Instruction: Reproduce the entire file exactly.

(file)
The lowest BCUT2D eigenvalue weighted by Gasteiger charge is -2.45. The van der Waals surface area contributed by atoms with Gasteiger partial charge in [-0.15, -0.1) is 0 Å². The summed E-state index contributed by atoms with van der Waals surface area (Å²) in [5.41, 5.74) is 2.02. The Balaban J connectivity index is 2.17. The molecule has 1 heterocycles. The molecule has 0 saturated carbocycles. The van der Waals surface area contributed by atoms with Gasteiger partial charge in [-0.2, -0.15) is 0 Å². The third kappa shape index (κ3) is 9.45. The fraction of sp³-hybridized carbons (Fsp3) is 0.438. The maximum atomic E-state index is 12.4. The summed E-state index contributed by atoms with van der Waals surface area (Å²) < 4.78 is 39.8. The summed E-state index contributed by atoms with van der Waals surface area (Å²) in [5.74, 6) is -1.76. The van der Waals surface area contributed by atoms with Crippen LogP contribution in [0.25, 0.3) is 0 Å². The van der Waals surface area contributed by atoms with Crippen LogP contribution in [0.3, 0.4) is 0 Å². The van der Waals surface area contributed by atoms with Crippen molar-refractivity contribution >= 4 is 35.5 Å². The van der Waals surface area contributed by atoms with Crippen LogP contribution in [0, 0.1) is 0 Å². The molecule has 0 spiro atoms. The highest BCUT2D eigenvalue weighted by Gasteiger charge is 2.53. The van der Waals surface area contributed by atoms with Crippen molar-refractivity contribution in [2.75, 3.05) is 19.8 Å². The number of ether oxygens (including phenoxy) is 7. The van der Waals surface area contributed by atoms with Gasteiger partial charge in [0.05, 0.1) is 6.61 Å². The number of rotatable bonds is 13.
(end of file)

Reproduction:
The lowest BCUT2D eigenvalue weighted by Gasteiger charge is -2.45. The van der Waals surface area contributed by atoms with Gasteiger partial charge in [-0.15, -0.1) is 0 Å². The summed E-state index contributed by atoms with van der Waals surface area (Å²) in [5.41, 5.74) is 2.02. The Balaban J connectivity index is 2.17. The molecule has 1 heterocycles. The molecule has 0 saturated carbocycles. The van der Waals surface area contributed by atoms with Gasteiger partial charge in [-0.2, -0.15) is 0 Å². The third kappa shape index (κ3) is 9.45. The fraction of sp³-hybridized carbons (Fsp3) is 0.438. The maximum atomic E-state index is 12.4. The summed E-state index contributed by atoms with van der Waals surface area (Å²) < 4.78 is 39.8. The summed E-state index contributed by atoms with van der Waals surface area (Å²) in [5.74, 6) is -1.76. The van der Waals surface area contributed by atoms with Crippen LogP contribution in [0.25, 0.3) is 0 Å². The van der Waals surface area contributed by atoms with Crippen LogP contribution in [0.3, 0.4) is 0 Å². The van der Waals surface area contributed by atoms with Crippen molar-refractivity contribution >= 4 is 35.5 Å². The van der Waals surface area contributed by atoms with Crippen LogP contribution in [0, 0.1) is 0 Å². The molecule has 0 spiro atoms. The highest BCUT2D eigenvalue weighted by Gasteiger charge is 2.53. The van der Waals surface area contributed by atoms with Crippen molar-refractivity contribution in [2.75, 3.05) is 19.8 Å². The number of ether oxygens (including phenoxy) is 7. The van der Waals surface area contributed by atoms with Gasteiger partial charge in [0.05, 0.1) is 6.61 Å². The number of rotatable bonds is 13.